111 Places in Yorkshire That You Shouldn't Miss
- The ultimate insider's guide to Yorkshire for locals and experienced travelers
- Features interesting and unusual places not found in traditional travel guides
- Part of the international 111 Places series with over 650 titles and 3.8 million copies in print worldwide
- Appeals to both the local market (more than 5.3 million people call Yorkshire home) and the tourist market (more than 1.3 million people visit Yorkshire every year!)
- Fully illustrated with 111 full-page color photographs
They call Yorkshire God’s own country. This is because England’s biggest county is also England’s most epic and most historically exciting. It has everything: unimaginably beautiful countryside, derelict castles, cliff-hugging coastlines, brutally bleak moors, quirkily quaint villages, wondrously winding waterways and industrial monsters of cities. Many of the most interesting episodes in English history have happened here: the Wars of the Roses, the English Civil War, the birth of the industrial revolution, the rise of the Labour movement.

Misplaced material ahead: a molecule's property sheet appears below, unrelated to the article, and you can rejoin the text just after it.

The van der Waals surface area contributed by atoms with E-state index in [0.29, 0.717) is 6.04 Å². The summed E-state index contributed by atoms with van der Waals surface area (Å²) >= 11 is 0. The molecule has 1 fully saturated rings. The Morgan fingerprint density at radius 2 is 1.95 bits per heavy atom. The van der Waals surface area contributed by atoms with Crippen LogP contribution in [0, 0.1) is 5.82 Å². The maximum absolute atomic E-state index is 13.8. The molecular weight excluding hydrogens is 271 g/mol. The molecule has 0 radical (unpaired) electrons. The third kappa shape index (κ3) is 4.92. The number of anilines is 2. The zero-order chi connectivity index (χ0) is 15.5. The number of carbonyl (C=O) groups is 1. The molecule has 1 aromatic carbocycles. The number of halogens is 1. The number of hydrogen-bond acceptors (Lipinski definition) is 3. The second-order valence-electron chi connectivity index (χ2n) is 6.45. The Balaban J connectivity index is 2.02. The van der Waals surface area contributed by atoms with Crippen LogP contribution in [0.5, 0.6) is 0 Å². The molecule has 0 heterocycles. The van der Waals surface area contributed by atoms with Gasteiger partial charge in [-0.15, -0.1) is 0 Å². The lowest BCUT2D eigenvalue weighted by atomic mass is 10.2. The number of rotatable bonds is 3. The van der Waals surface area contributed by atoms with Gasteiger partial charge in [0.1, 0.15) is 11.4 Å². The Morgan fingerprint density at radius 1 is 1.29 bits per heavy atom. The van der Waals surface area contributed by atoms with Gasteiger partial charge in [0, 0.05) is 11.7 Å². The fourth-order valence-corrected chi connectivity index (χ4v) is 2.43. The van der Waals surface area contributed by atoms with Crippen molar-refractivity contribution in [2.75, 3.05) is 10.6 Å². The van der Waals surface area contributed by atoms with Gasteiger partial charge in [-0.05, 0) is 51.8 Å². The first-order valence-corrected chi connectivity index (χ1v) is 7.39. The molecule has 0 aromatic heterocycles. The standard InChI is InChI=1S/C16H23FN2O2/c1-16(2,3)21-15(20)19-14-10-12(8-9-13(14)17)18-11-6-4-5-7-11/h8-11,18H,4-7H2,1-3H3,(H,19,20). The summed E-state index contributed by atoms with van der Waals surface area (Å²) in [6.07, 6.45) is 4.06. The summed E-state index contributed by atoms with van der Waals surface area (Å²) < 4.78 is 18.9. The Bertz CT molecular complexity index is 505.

But when people think of Yorkshire they also think of the unusual and the unsung: Bettys delightful tea rooms, cricket at Scarborough, the windswept steps of Whitby Abbey, the steam railway of the Railway Children, Mother Shipton’s Cave, and racing at Doncaster and York.
Yorkshire has also given birth to some of the greatest and most talented figures in English history: Brian Clough, Harold Wilson, John Wycliffe, William Wilberforce, the Brontë Sisters, David Hockney and Barbara Hepworth.